New York State’s Medical Marijuana Program
Back in 2014, New York Governor Mario Cuomo signed into law the Compassionate Care Act which created legal protections for medical marijuana patients and caregivers and provided for a statewide regulatory system to license companies to cultivate and sell medical marijuana.
Under the law, in order to obtain a medical marijuana card, patients must have at least one of the qualifying medical conditions listed under the program and get approval from a state-certified physician.
Once a patient has been examined, the physician will determine the “dosage” patients should be using to treat their condition and may then specify a 30-day supply of medicine. This essentially limits the amount of marijuana-derived products that the patient may legally possess.
Once a patient has been approved for a medical marijuana card, the prescribing physician must report all patient information related to certification to the New York State Department of Health. In order for a patient to continue to enjoy ongoing legal access to their medicine, they must maintain an ongoing relationship with their physician.
Originally, medical conditions which qualified residents for a medical marijuana card included ALS, cancer, epilepsy, HIV/AIDS, Huntington’s Disease, IBD, MS, Parkinson’s Disease and others. Within the past few years, however, the state has added chronic pain and PTSD to the list as well as allowing the use of medical marijuana as a substitute for opioid prescriptions.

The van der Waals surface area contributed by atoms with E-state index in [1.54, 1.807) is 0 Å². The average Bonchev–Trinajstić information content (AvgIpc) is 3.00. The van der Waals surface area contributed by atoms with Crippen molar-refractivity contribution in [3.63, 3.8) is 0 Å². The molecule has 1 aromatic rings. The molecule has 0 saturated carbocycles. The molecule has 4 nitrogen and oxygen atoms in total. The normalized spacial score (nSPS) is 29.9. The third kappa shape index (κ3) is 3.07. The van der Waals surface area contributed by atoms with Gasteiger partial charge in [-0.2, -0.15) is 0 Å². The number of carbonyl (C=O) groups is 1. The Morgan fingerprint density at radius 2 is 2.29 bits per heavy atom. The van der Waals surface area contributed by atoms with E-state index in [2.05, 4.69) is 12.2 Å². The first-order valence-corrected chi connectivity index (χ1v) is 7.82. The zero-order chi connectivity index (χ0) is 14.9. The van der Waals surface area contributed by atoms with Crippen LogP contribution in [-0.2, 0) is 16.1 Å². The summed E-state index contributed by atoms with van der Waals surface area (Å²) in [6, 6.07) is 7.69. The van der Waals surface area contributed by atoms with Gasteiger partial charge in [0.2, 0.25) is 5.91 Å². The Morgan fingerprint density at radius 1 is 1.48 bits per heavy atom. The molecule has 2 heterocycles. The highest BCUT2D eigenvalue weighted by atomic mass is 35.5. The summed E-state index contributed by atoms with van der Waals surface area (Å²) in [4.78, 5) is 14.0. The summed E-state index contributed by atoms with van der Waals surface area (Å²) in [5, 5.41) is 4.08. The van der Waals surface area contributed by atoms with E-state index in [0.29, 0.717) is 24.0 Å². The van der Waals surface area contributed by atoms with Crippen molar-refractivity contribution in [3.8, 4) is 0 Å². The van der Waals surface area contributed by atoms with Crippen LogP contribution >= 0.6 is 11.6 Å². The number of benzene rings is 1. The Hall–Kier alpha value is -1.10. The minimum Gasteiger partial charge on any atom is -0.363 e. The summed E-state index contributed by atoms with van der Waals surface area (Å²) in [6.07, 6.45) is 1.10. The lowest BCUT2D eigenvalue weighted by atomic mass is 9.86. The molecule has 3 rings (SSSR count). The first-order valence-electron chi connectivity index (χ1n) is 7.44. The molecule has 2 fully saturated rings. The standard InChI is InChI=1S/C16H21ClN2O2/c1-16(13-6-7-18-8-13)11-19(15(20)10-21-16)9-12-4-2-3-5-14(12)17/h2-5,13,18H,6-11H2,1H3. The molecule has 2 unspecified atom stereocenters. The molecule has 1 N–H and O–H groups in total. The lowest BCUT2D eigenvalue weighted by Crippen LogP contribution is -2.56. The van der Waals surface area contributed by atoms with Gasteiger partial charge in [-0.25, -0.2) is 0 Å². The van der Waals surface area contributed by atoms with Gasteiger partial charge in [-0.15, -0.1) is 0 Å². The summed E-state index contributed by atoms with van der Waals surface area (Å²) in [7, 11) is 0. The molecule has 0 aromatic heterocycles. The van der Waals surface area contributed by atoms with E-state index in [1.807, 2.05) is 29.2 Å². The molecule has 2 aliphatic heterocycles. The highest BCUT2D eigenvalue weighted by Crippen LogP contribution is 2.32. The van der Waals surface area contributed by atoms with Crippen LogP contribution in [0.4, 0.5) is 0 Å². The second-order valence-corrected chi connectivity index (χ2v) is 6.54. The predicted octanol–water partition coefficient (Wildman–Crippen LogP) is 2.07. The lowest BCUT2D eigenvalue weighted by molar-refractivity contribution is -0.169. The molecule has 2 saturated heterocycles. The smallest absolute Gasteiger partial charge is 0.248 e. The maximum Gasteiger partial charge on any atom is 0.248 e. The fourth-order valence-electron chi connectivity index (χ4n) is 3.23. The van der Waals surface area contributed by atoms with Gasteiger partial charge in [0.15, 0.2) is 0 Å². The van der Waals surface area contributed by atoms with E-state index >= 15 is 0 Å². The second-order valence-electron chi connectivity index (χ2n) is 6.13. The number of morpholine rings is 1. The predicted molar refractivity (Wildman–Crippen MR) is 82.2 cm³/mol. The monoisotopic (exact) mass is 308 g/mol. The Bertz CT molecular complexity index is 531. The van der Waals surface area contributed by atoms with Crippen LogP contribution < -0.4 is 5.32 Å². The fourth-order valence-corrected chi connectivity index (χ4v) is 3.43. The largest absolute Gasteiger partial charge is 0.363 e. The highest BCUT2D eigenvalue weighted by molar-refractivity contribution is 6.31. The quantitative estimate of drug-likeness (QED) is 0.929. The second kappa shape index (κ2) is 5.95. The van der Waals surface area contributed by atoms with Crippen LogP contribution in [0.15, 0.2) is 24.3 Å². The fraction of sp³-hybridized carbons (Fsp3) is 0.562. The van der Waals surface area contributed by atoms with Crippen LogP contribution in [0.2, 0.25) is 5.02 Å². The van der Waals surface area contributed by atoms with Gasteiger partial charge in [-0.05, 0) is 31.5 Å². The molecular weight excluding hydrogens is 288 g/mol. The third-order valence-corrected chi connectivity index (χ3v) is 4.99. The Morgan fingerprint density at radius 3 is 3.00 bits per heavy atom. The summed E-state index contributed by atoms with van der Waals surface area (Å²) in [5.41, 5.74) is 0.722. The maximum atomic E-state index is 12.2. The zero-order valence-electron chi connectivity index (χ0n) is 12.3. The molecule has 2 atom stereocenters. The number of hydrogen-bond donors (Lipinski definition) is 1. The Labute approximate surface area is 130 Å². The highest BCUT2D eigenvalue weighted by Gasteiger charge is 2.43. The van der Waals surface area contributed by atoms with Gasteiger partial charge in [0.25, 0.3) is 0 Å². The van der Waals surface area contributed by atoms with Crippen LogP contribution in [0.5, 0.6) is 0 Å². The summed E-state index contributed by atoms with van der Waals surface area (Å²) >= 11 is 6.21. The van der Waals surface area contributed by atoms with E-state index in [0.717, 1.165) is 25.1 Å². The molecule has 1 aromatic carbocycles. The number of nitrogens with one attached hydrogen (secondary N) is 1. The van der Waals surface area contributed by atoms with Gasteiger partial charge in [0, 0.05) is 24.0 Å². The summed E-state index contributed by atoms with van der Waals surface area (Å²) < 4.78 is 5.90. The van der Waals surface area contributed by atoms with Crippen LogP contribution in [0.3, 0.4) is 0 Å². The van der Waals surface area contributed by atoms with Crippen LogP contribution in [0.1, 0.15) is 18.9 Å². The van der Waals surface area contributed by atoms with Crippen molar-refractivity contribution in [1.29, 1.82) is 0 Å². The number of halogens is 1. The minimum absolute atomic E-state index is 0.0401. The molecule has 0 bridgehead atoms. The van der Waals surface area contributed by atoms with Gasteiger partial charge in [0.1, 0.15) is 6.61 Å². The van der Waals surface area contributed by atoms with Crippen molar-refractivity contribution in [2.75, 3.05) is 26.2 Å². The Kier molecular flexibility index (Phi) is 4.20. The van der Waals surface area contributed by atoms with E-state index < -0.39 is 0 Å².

In order for a doctor to approve a patient with one or more of the above conditions they must display any of the following symptoms:
- Cachexia / Wasting Syndrome
- Opioid Use Disorder
- Severe or Chronic Pain
- Severe Nausea
- Severe or Persistent Muscle Spasms
Additional qualifying conditions are being considered and added to the program on an ongoing basis. One of the changes the New York Department Of Health is considering is to give practitioners more discretion in determining whether or not a patient can benefit from the use of medical marijuana. Furthermore, the DOH wants to increase the number of practitioners available to certify patients.
State lawmakers are carefully considering complete legalization of marijuana which would make it legal for anyone 21 and older to purchase CBD oil containing THC.
One word of warning, however. Consuming cannabis oils which contain THC puts the user at risk of failing a drug test or a roadside sobriety test and could result in loss of employment, suspension of driver’s licenses, hefty fines, and possibly even jail time.